Who is Eligible for Workers’ Compensation Benefits?
In order to qualify for workers’ compensation benefits, you must be an “employee,” with two limited exceptions. Crewmembers on vessels and interstate railroad workers are ineligible for workers’ compensation benefits. If those types of employees get injured on the job, federal law requires them to sue their employers instead of receiving workers’ compensation benefits. For most other workers, their eligibility for workers’ compensation benefits is based on whether they are employees or independent contractors.
The Difference Between An Employee and an Independent Contractor
An employee is someone who works for another person or company, and who is not an independent contractor. So what is the difference? There are a number of factors to consider in determining the difference, but, in general, an employee is a worker who:
- works under the direction and control of the employer
- performs the regular business of the employer
- uses the employer’s tools
- has a long term position with the employer, and
- has taxes taken out of his/her pay by the employer.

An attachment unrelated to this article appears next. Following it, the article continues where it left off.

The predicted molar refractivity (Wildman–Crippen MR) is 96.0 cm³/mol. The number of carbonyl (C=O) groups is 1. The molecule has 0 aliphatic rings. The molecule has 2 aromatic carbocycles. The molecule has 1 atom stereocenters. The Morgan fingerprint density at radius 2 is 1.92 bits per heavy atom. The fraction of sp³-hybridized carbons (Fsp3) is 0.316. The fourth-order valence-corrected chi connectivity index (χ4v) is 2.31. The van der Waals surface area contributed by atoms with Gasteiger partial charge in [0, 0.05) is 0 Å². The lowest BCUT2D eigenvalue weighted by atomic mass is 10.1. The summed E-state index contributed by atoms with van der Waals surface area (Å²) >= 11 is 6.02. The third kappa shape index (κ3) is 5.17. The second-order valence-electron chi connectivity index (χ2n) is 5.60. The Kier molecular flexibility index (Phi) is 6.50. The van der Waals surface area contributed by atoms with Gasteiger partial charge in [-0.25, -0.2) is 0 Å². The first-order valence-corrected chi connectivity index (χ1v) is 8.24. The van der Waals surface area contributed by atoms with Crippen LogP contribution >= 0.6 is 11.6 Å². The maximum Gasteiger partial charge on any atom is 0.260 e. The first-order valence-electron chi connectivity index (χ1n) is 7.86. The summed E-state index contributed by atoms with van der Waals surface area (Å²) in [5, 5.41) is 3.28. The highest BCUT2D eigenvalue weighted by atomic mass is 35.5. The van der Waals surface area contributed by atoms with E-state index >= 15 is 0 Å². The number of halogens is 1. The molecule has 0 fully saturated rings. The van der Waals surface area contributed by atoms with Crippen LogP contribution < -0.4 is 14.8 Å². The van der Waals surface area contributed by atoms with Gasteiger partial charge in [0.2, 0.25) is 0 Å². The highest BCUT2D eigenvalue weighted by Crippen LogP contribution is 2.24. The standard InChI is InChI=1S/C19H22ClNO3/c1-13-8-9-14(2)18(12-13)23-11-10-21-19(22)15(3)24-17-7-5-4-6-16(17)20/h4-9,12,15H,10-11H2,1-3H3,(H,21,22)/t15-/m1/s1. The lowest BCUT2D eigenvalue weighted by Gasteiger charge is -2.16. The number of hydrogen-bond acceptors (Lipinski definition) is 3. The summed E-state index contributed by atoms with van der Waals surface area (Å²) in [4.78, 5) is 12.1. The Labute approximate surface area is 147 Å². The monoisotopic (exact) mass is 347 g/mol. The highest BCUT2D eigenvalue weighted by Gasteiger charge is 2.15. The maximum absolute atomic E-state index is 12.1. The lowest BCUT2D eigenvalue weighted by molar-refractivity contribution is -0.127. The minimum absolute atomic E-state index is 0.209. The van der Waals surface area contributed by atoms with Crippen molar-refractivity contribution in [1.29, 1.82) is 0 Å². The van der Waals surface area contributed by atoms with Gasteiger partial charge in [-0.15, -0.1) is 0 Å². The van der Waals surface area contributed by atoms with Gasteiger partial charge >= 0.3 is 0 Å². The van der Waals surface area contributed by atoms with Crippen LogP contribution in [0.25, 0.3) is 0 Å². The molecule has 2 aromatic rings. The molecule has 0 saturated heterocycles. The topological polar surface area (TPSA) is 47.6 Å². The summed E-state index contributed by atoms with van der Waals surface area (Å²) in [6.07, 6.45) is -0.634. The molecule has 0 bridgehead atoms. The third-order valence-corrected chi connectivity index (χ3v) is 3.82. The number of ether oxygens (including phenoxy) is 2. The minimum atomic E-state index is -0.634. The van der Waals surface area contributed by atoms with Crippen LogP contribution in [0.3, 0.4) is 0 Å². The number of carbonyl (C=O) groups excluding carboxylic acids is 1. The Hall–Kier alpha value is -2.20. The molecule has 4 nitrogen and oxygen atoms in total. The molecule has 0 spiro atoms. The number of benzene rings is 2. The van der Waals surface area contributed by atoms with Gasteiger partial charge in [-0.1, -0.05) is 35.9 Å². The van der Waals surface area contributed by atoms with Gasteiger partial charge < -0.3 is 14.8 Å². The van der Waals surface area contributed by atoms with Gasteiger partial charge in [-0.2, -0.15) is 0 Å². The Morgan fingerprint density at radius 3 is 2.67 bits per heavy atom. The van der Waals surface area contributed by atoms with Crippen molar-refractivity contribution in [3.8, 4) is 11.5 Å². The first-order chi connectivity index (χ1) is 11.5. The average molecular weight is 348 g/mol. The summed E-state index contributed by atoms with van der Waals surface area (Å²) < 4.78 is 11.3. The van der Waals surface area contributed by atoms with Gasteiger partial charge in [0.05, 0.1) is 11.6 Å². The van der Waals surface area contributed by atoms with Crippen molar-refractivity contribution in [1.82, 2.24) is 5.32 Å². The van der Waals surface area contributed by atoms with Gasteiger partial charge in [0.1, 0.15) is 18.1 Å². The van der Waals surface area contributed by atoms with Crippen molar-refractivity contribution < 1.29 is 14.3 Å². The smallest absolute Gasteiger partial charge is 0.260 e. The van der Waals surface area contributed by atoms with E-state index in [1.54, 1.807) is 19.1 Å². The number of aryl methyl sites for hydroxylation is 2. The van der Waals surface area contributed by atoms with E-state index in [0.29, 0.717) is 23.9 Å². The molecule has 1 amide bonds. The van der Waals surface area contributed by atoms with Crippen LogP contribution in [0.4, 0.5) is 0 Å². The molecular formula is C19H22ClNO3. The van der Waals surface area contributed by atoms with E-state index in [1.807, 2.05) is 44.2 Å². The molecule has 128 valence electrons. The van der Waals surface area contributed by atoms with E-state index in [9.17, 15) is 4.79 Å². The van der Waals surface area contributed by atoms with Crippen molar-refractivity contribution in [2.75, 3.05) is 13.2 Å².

An independent contractor is the opposite. He/she uses his/her own tools, does not have taxes taken out by the employer, may be hired for only one job, is not necessarily performing the employer’s regular business, and is often highly skilled.
An important distinction between the two is who controls the details of the work. An employer has the authority to tell an employee exactly to perform every step of the job. In contrast, the employer does not have the power to tell an independent contractor how to perform the job. A good example is a plumber or an electrician. When you hire a plumber or an electrician, you tell them what you want them to do (i.e., fix a leak or your wiring), but you do not tell them how to fix the leak or the wiring.
Read the full story at Eligibility for Workers’ Compensation After a Job-Related Accident